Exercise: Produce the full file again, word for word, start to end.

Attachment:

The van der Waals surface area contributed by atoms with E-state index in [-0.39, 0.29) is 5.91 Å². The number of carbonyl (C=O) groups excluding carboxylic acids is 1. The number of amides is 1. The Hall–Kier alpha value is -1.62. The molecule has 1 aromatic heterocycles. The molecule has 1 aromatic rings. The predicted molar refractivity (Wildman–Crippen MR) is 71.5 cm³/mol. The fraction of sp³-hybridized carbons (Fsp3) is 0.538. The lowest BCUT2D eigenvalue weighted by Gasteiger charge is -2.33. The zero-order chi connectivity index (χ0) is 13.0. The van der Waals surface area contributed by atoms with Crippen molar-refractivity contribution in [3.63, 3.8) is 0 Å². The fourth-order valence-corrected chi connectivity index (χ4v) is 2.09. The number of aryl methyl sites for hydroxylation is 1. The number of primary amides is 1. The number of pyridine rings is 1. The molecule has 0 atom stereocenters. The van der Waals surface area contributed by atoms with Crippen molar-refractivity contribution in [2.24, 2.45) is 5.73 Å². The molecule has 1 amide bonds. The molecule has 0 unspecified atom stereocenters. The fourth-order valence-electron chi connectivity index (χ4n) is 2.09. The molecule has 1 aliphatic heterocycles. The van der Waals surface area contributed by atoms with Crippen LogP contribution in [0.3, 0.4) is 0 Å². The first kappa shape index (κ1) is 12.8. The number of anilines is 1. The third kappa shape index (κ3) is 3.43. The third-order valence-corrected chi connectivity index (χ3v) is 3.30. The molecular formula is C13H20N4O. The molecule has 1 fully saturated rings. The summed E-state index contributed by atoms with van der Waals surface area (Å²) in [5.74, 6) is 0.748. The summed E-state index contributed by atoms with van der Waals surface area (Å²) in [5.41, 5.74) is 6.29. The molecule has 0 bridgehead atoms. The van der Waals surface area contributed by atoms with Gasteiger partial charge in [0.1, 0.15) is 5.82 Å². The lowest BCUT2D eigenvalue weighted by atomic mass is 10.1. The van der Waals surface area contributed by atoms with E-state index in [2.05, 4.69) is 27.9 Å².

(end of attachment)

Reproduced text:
The van der Waals surface area contributed by atoms with E-state index in [-0.39, 0.29) is 5.91 Å². The number of carbonyl (C=O) groups excluding carboxylic acids is 1. The number of amides is 1. The Hall–Kier alpha value is -1.62. The molecule has 1 aromatic heterocycles. The molecule has 1 aromatic rings. The predicted molar refractivity (Wildman–Crippen MR) is 71.5 cm³/mol. The fraction of sp³-hybridized carbons (Fsp3) is 0.538. The lowest BCUT2D eigenvalue weighted by Gasteiger charge is -2.33. The zero-order chi connectivity index (χ0) is 13.0. The van der Waals surface area contributed by atoms with Crippen molar-refractivity contribution in [3.63, 3.8) is 0 Å². The fourth-order valence-corrected chi connectivity index (χ4v) is 2.09. The number of aryl methyl sites for hydroxylation is 1. The number of primary amides is 1. The number of pyridine rings is 1. The molecule has 0 atom stereocenters. The van der Waals surface area contributed by atoms with Crippen molar-refractivity contribution in [2.24, 2.45) is 5.73 Å². The molecule has 1 amide bonds. The molecule has 0 unspecified atom stereocenters. The fourth-order valence-electron chi connectivity index (χ4n) is 2.09. The molecule has 1 aliphatic heterocycles. The van der Waals surface area contributed by atoms with Crippen LogP contribution in [0.3, 0.4) is 0 Å². The first kappa shape index (κ1) is 12.8. The number of anilines is 1. The third kappa shape index (κ3) is 3.43. The third-order valence-corrected chi connectivity index (χ3v) is 3.30. The molecular formula is C13H20N4O. The molecule has 1 fully saturated rings. The summed E-state index contributed by atoms with van der Waals surface area (Å²) in [5.74, 6) is 0.748. The summed E-state index contributed by atoms with van der Waals surface area (Å²) in [5.41, 5.74) is 6.29. The molecule has 0 bridgehead atoms. The van der Waals surface area contributed by atoms with Gasteiger partial charge in [0.1, 0.15) is 5.82 Å². The lowest BCUT2D eigenvalue weighted by atomic mass is 10.1. The van der Waals surface area contributed by atoms with E-state index in [2.05, 4.69) is 27.9 Å².